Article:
Nigerian Author ‘Decolonizes’ African Feminism


Professor Oyeronke Oyewumi engaged an enthusiastic audience in her analysis of African feminism and its issues.

On Thursday, November 3, Colgate’s African Student Union (ASU) and the Africana and Latin American Studies (ALST) department hosted Nigerian author and Associate Professor of Sociology at Stony Brook University Oyeronke Oyewumi for a discussion on the complexity of African feminism and its colonial roots.

Oyewumi has published several works dealing with the role of white supremacy in the construction of feminism and the people who espouse it. Her award-winning book, The Invention of Woman: Making an African Sense of Western Gender Discourses, addresses the dominance of Euro-American culture in constructing gender as a social category.

Oyewumi argued that white supremacy is the “elephant in the room” for feminism. Furthermore, she suggested that non-Western cultures and non-Western people are often ignored by feminist efforts.

“For me as an African, [feminism] is anti-African,” Oyewumi said. “It is anglo-centric, it is misogynistic, it is white solipsistic, it is individualistic and it is matrophobic. Feminism is often the idea of white men saving brown women from brown men.” 

First-year Tolu Emokpae shared that he was intrigued by the lens through which Oyewumi viewed feminism.

“I was really impressed,” Emokpae said. “I never thought of Western feminism in that light until she mentioned it. I didn’t know it was so centered around the white male, and now that I think about all the discussions that I’ve had, I realize that it is really centered around the white male.”

Though Oyewumi is not the first person to talk about these particular problems of feminism, she said that much of her work has been focused on the idea of “decolonizing” feminism, and the ways feminism has historically overlooked and failed to engage with African cultures.

“Feminists walked an imperial path…opened up by colonialism and racism,” Oyewumi said. “Instead of being aware of their racial benefit, they behave as if the issue is how much their cultures have evolved, and therefore, civilizing and saving African women.”

Oyewumi argued that the pervasiveness of imperial feminism is not only ignored, but also is often unrecognized, even by public figures who closely identify with feminism. She cited an article that frames presidential candidate Hillary Clinton as an imperial feminist.

“I don’t want to get into [that] until after the election,” Oyewumi said.

Oyewumi also spoke about the practice of female circumcision in parts of Africa and the feminist veil that is placed on Western efforts to eradicate that practice. She pointed out, however, that while Western countries focus on condemning something that is actually viewed as a “coming of age” ritual by some cultures, they simultaneously fail to address the brutality that they themselves have inflicted on African women.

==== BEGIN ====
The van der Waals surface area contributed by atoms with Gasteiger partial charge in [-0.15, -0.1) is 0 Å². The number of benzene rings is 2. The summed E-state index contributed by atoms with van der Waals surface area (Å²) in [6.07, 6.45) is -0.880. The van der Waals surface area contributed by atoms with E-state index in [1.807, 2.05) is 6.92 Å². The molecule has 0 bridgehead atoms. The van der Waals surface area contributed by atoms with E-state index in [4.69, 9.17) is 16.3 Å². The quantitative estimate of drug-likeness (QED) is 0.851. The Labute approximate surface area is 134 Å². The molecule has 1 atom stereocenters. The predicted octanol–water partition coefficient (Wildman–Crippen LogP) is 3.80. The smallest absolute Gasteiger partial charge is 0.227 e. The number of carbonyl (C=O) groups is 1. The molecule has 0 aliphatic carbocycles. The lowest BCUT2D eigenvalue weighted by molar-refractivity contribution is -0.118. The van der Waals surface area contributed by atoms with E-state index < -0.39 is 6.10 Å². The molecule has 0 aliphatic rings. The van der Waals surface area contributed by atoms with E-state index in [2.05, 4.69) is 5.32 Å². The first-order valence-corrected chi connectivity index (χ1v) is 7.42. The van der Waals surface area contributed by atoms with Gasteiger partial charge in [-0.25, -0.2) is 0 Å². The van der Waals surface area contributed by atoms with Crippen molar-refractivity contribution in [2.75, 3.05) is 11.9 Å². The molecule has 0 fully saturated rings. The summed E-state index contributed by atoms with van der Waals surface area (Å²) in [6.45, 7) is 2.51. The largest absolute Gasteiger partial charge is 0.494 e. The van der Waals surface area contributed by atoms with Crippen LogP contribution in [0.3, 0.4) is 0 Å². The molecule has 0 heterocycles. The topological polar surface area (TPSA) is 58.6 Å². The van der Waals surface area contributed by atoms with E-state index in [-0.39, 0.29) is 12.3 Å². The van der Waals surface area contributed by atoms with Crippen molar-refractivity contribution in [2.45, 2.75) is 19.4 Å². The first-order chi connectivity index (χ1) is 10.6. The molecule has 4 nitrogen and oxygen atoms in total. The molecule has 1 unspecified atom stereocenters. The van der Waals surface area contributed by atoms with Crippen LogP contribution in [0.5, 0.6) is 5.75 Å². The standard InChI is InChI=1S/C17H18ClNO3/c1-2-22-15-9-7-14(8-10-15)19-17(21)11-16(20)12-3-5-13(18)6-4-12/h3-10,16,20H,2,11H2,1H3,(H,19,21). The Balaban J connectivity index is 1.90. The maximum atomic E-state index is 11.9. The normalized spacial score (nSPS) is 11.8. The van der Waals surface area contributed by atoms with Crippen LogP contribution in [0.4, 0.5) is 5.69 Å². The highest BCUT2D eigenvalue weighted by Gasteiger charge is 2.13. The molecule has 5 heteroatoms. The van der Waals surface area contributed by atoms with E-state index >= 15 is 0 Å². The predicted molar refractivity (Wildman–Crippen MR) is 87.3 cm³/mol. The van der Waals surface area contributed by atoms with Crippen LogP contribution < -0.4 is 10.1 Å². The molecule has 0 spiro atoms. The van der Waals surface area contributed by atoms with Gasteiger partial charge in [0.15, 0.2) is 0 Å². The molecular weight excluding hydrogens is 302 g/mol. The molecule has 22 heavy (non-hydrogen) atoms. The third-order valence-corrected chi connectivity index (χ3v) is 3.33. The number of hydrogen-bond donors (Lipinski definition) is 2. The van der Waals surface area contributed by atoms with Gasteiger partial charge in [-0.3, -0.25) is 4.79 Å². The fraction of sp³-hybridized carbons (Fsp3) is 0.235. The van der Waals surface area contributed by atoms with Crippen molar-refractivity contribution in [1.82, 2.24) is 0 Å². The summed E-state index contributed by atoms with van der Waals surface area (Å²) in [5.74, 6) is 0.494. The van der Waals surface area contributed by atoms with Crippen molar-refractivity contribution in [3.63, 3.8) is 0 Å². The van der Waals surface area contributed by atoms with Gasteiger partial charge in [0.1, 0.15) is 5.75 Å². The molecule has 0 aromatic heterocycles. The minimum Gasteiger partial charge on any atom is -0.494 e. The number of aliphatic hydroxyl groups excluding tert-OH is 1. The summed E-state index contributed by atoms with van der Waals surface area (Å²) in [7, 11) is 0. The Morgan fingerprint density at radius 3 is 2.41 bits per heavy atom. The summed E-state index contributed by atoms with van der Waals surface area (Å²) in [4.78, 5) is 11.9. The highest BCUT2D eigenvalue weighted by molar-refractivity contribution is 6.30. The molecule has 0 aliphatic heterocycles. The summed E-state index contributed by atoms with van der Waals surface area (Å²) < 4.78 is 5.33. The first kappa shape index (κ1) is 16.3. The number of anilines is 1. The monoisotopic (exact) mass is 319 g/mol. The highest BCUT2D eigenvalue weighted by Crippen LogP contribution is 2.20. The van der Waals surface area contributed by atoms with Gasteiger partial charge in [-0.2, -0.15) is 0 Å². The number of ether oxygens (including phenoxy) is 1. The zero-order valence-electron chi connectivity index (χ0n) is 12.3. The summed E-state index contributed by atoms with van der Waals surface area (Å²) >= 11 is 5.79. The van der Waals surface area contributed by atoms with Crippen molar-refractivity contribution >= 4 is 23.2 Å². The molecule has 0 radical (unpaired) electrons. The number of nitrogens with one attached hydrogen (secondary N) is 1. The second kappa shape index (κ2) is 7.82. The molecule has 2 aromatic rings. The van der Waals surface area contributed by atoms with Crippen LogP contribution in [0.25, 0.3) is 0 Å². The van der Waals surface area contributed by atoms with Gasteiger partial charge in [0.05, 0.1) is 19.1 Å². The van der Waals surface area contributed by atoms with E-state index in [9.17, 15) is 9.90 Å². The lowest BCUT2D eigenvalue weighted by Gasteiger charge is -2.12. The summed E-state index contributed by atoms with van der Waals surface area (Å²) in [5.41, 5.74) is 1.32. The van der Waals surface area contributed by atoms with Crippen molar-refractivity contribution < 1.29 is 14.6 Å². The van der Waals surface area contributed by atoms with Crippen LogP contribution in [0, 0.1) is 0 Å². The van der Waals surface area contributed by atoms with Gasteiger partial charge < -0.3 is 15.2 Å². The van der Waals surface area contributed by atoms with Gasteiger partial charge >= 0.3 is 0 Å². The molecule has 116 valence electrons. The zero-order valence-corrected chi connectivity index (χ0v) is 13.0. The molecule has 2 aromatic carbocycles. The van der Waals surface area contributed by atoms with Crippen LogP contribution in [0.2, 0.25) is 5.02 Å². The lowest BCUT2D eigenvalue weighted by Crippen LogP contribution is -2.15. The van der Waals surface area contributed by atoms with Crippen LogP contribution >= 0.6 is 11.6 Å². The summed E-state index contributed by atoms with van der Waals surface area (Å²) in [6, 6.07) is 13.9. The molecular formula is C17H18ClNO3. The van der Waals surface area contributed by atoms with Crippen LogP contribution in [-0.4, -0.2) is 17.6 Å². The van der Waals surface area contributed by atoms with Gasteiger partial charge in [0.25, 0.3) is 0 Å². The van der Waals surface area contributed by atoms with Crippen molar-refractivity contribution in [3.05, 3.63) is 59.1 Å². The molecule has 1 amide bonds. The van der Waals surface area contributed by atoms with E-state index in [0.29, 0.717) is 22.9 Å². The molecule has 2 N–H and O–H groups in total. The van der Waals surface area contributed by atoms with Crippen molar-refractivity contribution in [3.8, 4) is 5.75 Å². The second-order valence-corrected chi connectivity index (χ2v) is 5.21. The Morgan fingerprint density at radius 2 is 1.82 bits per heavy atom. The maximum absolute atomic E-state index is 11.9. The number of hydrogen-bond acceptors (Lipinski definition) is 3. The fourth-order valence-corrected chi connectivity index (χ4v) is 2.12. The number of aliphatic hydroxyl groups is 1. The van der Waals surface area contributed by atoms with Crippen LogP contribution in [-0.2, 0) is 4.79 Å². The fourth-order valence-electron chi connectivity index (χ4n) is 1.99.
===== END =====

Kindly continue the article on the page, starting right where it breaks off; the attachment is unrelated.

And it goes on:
Resident Fellow Chimebere Nwaoduh ’15 appreciated this analysis and believed that many of the points that Oyewumi made were relevant to her own experiences.

“As a Nigerian-American woman who was born and raised in the United States, the failure of the West to reconcile a feminist agenda with a real understanding of African cultures is troubling,” Nwaoduh said.

Nwaoduh also provided an example of Western ethnocentrism regarding female circumcision in the United States.

“There were a lot of campaigns, people voicing opinions against female circumcision [at my American high school],” Nwaoduh said. “They didn’t even call it female circumcision; it was ‘female genital mutilation.’ I took note of that because even the language that’s used for it, ‘circumcision,’ has a religious and respected conception around it, whereas ‘female genital mutilation’ [doesn’t].”

Oyewumi then introduced the word “misogynoir,” which defines misogyny that is directed toward black women, where race and gender play a role in the bias.

Oyewumi used the term to talk about discrimination against African-American women in recent years that has been more than just racist or just sexist, such as the online harassment of “Saturday Night Live” comedian Leslie Jones this year or radio host Don Imus calling the Rutgers women’s basketball team “nappy-headed hoes” in 2007.

“Everywhere people said [Don Imus] was racist, nobody said he was sexist,” Oyewumi said. “It was a particular kind of phenotypical female blackness that was the issue.”

Emokpae took interest in Oyewumi’s application of the word “misogynoir” to the online harassment of Leslie Jones, where racial slurs were used to insult the comedian’s appearance.

“I saw what happened [to Leslie Jones] on Twitter with that, and the messages she received were ridiculous and absolutely unacceptable,” Emokpae said. “I completely sympathize with that because I’ve seen it happen in real life.”

Junior Olajide Awelewa found that the lecture allowed him to view the presidential election through a feminist lens.

“People like to define Trump as who he is but without paying attention to defining Hillary also,” Awelwea said.

Though Oyewumi did not talk much about the presidential election, her final comment of the night addressed voters who may be frustrated by social change and policies that do not cater to their own identities.

“To all those white men who are saying they feel left out, I say, ‘welcome to the club,’” Oyewumi said.